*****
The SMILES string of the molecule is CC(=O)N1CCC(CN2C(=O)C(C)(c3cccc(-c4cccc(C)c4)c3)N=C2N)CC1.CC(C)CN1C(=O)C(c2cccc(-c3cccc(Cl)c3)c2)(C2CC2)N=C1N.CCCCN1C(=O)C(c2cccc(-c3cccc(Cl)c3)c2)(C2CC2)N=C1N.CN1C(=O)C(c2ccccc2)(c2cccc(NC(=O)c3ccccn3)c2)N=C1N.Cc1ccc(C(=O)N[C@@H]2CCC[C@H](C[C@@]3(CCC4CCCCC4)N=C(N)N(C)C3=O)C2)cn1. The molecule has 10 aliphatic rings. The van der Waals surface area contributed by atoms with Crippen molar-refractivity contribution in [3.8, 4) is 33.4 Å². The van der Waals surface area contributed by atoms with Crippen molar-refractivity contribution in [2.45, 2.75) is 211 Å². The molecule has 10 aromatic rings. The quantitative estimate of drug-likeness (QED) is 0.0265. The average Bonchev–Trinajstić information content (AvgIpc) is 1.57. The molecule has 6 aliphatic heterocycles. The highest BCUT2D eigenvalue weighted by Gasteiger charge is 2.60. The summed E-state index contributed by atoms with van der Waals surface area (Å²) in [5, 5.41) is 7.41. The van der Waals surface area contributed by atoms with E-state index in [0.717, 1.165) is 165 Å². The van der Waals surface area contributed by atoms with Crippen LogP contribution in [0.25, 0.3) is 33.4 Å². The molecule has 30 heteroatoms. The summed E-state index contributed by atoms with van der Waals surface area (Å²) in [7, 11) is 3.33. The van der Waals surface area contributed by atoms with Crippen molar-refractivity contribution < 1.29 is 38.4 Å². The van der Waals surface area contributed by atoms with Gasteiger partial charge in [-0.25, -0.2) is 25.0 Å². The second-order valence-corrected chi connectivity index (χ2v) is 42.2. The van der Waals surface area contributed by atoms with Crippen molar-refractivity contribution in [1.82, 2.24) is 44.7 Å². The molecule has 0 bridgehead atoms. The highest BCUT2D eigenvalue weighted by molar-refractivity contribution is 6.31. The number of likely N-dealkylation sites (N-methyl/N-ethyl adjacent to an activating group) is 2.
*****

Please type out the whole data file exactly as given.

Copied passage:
The SMILES string of the molecule is CC(=O)N1CCC(CN2C(=O)C(C)(c3cccc(-c4cccc(C)c4)c3)N=C2N)CC1.CC(C)CN1C(=O)C(c2cccc(-c3cccc(Cl)c3)c2)(C2CC2)N=C1N.CCCCN1C(=O)C(c2cccc(-c3cccc(Cl)c3)c2)(C2CC2)N=C1N.CN1C(=O)C(c2ccccc2)(c2cccc(NC(=O)c3ccccn3)c2)N=C1N.Cc1ccc(C(=O)N[C@@H]2CCC[C@H](C[C@@]3(CCC4CCCCC4)N=C(N)N(C)C3=O)C2)cn1. The molecule has 10 aliphatic rings. The van der Waals surface area contributed by atoms with Crippen molar-refractivity contribution in [3.8, 4) is 33.4 Å². The van der Waals surface area contributed by atoms with Crippen molar-refractivity contribution in [2.45, 2.75) is 211 Å². The molecule has 10 aromatic rings. The quantitative estimate of drug-likeness (QED) is 0.0265. The average Bonchev–Trinajstić information content (AvgIpc) is 1.57. The molecule has 6 aliphatic heterocycles. The highest BCUT2D eigenvalue weighted by Gasteiger charge is 2.60. The summed E-state index contributed by atoms with van der Waals surface area (Å²) in [5, 5.41) is 7.41. The van der Waals surface area contributed by atoms with E-state index in [0.717, 1.165) is 165 Å². The van der Waals surface area contributed by atoms with Crippen LogP contribution in [0.25, 0.3) is 33.4 Å². The molecule has 30 heteroatoms. The summed E-state index contributed by atoms with van der Waals surface area (Å²) in [7, 11) is 3.33. The van der Waals surface area contributed by atoms with Crippen molar-refractivity contribution < 1.29 is 38.4 Å². The van der Waals surface area contributed by atoms with Gasteiger partial charge in [-0.25, -0.2) is 25.0 Å². The second-order valence-corrected chi connectivity index (χ2v) is 42.2. The van der Waals surface area contributed by atoms with Crippen molar-refractivity contribution in [1.82, 2.24) is 44.7 Å². The molecule has 0 bridgehead atoms. The highest BCUT2D eigenvalue weighted by molar-refractivity contribution is 6.31. The number of likely N-dealkylation sites (N-methyl/N-ethyl adjacent to an activating group) is 2.